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Running a Half Marathon


Running a half marathon is a great way to begin preparation for full marathon training, or continue training after a 5K or 10K run, while still challenging the mind and body. The advantages of starting with a half marathon is the shorter training time, distance, and recovery time.

It is often said that distance running is 90 percent mental and 10 percent physical. Thus, half marathon runners need to prepare for their races both mentally and physically. A typical half marathon runner can already run 7-9 miles each week, or at least thirty minutes without stopping, and has a few shorter runs under his/her belt. It typically takes 3 months to prepare for a half marathon run, compared to the 5-6 months required to prepare for a full marathon. It is optimal to run at least three days per week, though four is recommended, while providing an alternate day of rest between run days. An important point to note is that there are two schools of thought when it comes to training. First, the average half marathon runner trains to complete just 10 miles and not the entire 13.1 miles, or 21.1 kilometers required to complete the full half marathon. Second, that training for the total marathon distance is the only way to prepare, and anything less can result in injury.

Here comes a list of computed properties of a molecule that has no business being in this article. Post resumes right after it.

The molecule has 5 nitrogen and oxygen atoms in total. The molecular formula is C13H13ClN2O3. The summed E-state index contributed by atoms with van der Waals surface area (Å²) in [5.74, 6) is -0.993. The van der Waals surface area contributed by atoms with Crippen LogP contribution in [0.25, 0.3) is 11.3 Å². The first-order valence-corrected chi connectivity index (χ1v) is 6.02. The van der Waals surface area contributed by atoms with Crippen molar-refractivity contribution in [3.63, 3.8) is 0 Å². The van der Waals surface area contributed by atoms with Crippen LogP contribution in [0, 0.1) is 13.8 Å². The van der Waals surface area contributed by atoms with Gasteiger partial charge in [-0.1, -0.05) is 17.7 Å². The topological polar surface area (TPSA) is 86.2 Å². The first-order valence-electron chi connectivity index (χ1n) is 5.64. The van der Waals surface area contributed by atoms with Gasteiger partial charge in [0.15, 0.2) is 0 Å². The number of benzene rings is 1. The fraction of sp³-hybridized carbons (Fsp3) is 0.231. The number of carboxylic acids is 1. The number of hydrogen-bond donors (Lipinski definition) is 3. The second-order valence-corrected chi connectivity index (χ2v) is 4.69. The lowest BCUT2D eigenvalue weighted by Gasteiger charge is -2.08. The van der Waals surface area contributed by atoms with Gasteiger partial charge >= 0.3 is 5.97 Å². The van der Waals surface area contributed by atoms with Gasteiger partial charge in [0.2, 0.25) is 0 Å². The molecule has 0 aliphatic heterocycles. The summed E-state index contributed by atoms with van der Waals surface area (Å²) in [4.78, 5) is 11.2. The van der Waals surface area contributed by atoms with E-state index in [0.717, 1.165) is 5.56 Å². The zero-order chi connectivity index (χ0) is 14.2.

The goal of the half marathon trainee, is to increase both distance and stamina gradually over the three month training period. Though, each training schedule typically involves a “long run” or a day when the runner stretches beyond his/her comfort zone by a few additional miles, or kilometers. By about week nine, the runner should be able to easily run the ten to twelve miles. However, like the full marathon, when training for the half marathon the last few weeks of workouts before the marathon should be scaled down versions. If a twelve mile run had been the norm, four days per week, cut back to 10 miles three days per week with some walking time on the fourth day. This allows the body time to recover, reduces the risk of pre-race injury, and offers time for mental preparation.

After the race, runners should be prepared to rest. The run takes a tremendous toll on the body. It is strongly suggested that runners rest the equivalent of one day for every mile ran, after each race. During the first couple of days no exercise should be performed at all. After this initial recovery period, one should refrain from serious distance running only. Instead it is recommended to do shorter runs, use other forms of exercise like swimming, or aerobics and ease back into the heavier stuff gradually over the remainder of the nearly two week period.

Running a half marathon is a truly rewarding experience. Runners considering this undertaking should be very proud of themselves. It is not a sport that everyone can train for and complete.

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